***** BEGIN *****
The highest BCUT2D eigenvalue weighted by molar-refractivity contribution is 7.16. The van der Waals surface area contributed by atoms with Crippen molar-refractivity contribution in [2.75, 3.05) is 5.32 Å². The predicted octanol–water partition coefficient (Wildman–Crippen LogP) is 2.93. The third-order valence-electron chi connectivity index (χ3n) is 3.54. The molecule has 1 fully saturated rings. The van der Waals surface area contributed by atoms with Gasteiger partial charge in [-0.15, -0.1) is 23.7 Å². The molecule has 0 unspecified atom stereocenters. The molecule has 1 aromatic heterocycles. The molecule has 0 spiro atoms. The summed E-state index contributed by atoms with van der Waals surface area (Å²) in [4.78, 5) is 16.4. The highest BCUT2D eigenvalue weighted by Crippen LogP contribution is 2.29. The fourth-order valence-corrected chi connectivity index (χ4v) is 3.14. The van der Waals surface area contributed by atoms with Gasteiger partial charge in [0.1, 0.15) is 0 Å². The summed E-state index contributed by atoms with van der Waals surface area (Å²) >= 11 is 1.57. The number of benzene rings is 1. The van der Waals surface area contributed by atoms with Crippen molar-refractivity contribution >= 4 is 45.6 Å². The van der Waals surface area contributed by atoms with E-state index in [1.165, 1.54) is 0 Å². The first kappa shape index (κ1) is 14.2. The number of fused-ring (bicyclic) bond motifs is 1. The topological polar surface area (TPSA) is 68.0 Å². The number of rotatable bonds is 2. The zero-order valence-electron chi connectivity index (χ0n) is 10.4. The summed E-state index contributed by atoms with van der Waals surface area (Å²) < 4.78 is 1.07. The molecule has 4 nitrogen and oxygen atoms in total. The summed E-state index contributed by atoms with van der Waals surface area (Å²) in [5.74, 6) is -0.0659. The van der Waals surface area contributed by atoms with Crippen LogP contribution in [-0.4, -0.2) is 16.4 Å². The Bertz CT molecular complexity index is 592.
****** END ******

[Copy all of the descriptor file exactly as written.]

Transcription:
The highest BCUT2D eigenvalue weighted by molar-refractivity contribution is 7.16. The van der Waals surface area contributed by atoms with Crippen molar-refractivity contribution in [2.75, 3.05) is 5.32 Å². The predicted octanol–water partition coefficient (Wildman–Crippen LogP) is 2.93. The third-order valence-electron chi connectivity index (χ3n) is 3.54. The molecule has 1 fully saturated rings. The van der Waals surface area contributed by atoms with Gasteiger partial charge in [-0.15, -0.1) is 23.7 Å². The molecule has 0 unspecified atom stereocenters. The molecule has 1 aromatic heterocycles. The molecule has 0 spiro atoms. The summed E-state index contributed by atoms with van der Waals surface area (Å²) in [4.78, 5) is 16.4. The highest BCUT2D eigenvalue weighted by Crippen LogP contribution is 2.29. The fourth-order valence-corrected chi connectivity index (χ4v) is 3.14. The van der Waals surface area contributed by atoms with Gasteiger partial charge in [0.1, 0.15) is 0 Å². The summed E-state index contributed by atoms with van der Waals surface area (Å²) >= 11 is 1.57. The number of benzene rings is 1. The van der Waals surface area contributed by atoms with Crippen molar-refractivity contribution >= 4 is 45.6 Å². The van der Waals surface area contributed by atoms with E-state index in [1.165, 1.54) is 0 Å². The first kappa shape index (κ1) is 14.2. The number of fused-ring (bicyclic) bond motifs is 1. The topological polar surface area (TPSA) is 68.0 Å². The number of rotatable bonds is 2. The zero-order valence-electron chi connectivity index (χ0n) is 10.4. The summed E-state index contributed by atoms with van der Waals surface area (Å²) < 4.78 is 1.07. The molecule has 4 nitrogen and oxygen atoms in total. The summed E-state index contributed by atoms with van der Waals surface area (Å²) in [5.74, 6) is -0.0659. The van der Waals surface area contributed by atoms with Crippen LogP contribution in [-0.4, -0.2) is 16.4 Å². The Bertz CT molecular complexity index is 592.